In a series of posts to social media, Katy DiSanto, the wife of Vektor vocalist/guitarist David DiSanto, has accused her husband of a consistent pattern of violent and abusive behavior.
(Warning: this post contains violent depictions of domestic abuse.)
Katy has shared a minute-long video she filmed with her cell phone that shows David picking up Katy and throwing her, loudly verbally berating her and throwing a pillow at her face while she quietly cries, after which sounds can be heard of someone (presumably David) hitting something off-camera very hard. A caption accompanying the video states that the couple was arguing because “he let his dog go to the bathroom in the house and was refusing to clean it up.” A separate photo shows a door with four holes in it, with the caption “I was later reminded ‘it could have been my face.'”
The video also shows photos of two court documents. One document, filed in Philadelphia, appears to be a lawsuit against David in family court. The other is a Temporary Protection From Abuse Order that was issued against David this past Tuesday, June 11th, 2019. According to Katy, David is currently “out of the house for now.” Katy credits the Women Against Abuse organization for their help with her legal matters.
In a separate post, Katy describes in detail several incidents of abuse perpetrated by David against her which she says were fueled by his alcoholism. Among her allegations are that David stole their wedding money because he’d been fired from his job for showing up hungover too many times, that he strangled her in a San Antonio hotel room until another room called the cops, that he sexually assaulted her in Salt Lake City then locked her in a basement and told her not to talk about it, and that he vandalized the couple’s house with spray paint and insisted she clean it up. She also claims he regularly lied about his drinking and hid bottles of booze, drove drunk on numerous occasions and often flew into jealous rages over perceived infractions.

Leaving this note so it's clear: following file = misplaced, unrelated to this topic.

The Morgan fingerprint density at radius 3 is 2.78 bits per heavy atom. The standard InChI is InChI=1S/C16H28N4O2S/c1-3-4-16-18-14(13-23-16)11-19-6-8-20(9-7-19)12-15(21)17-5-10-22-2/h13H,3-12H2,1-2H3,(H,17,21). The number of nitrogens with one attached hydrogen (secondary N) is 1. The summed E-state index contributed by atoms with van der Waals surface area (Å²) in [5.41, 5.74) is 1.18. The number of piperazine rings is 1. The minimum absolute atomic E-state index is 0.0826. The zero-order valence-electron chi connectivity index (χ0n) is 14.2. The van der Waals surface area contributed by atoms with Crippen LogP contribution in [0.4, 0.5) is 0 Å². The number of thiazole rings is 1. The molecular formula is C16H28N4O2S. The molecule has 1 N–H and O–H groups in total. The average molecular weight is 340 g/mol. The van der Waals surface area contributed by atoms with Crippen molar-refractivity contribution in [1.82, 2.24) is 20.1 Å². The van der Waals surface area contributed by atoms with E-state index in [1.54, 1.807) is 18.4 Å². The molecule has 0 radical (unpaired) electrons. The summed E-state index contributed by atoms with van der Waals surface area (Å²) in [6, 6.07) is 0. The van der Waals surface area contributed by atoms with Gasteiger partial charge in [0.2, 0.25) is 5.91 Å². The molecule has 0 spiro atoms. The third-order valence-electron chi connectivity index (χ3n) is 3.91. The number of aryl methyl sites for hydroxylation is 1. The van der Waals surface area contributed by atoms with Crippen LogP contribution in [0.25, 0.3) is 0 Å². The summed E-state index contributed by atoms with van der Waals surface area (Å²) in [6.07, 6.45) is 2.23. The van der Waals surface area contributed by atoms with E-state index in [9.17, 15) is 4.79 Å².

“The warning signs were there from the beginning, but my optimism and his manipulative love-bombing overshadowed them again and again.
“I should’ve known when he stole our wedding money and spent it on booze because he’s been fired from his job for showing up hungover too many times (or not at all). I should’ve known from the compulsive and incessant lying. I should’ve known when he strangled me in that San Antonio hotel room until my cries for help prompted another room to call the cops. I should’ve known the handful of times he claimed he was sobering up – until I inevitably found all the empty liquor bottles and beers cans he’d been hiding.
“I should’ve known from that time I was sexually assaulted in SLC and he locked me in a basement and told me not to talk about it. I should’ve known when he showed preference to other women just to try and make me upset. I should’ve known from the literally thousands of times I was told that his indiscretions and abuse were my own fault. I should’ve known when he tried to rape me. I should’ve known when he smacked me across the face with his phone. I should’ve known when he slapped me and threw me against the wall because i tried to move his beer. I should’ve known when he picked up in the air, slammed me on our bed, and hit me over the head as hard as he could with a cushion.
“I should’ve known when he’d fly into jealous rages, fabricate scenarios, and punish me for things *I never did or said* (things that existed only in his imagination, but had real life consequences). I should’ve known when he punched holes in our bedroom door and later justified it by saying I should calm down, and it could’ve been my face. I should’ve known when he locked my dog outside in below-freezing temperatures for over an hour. I should’ve known when he vandalized our house with spray paint and told me to clean it up. I should’ve known when I was standing the police station at 2am, trembling, filing a report but begging them not to arrest him because I had no money I’d lose everything if he went to jail again. I should’ve known when he repeatedly abandoned his own dog so he could stay out and get drunk. I should’ve known when the dozens of times he put our lives in danger by picking me up from work drunk – and the hundreds of times he’s put other people in danger by driving drunk (sometimes to the point of blacking out) all over town while it’s his right to do so.
“I should’ve known every time he weaponized other people as tools of abuse – falsely claiming others did or said things in attempts to undermine or humiliate me. I should’ve known every time he left me crushed, crying, alone, confused, then apologized and did it all again.”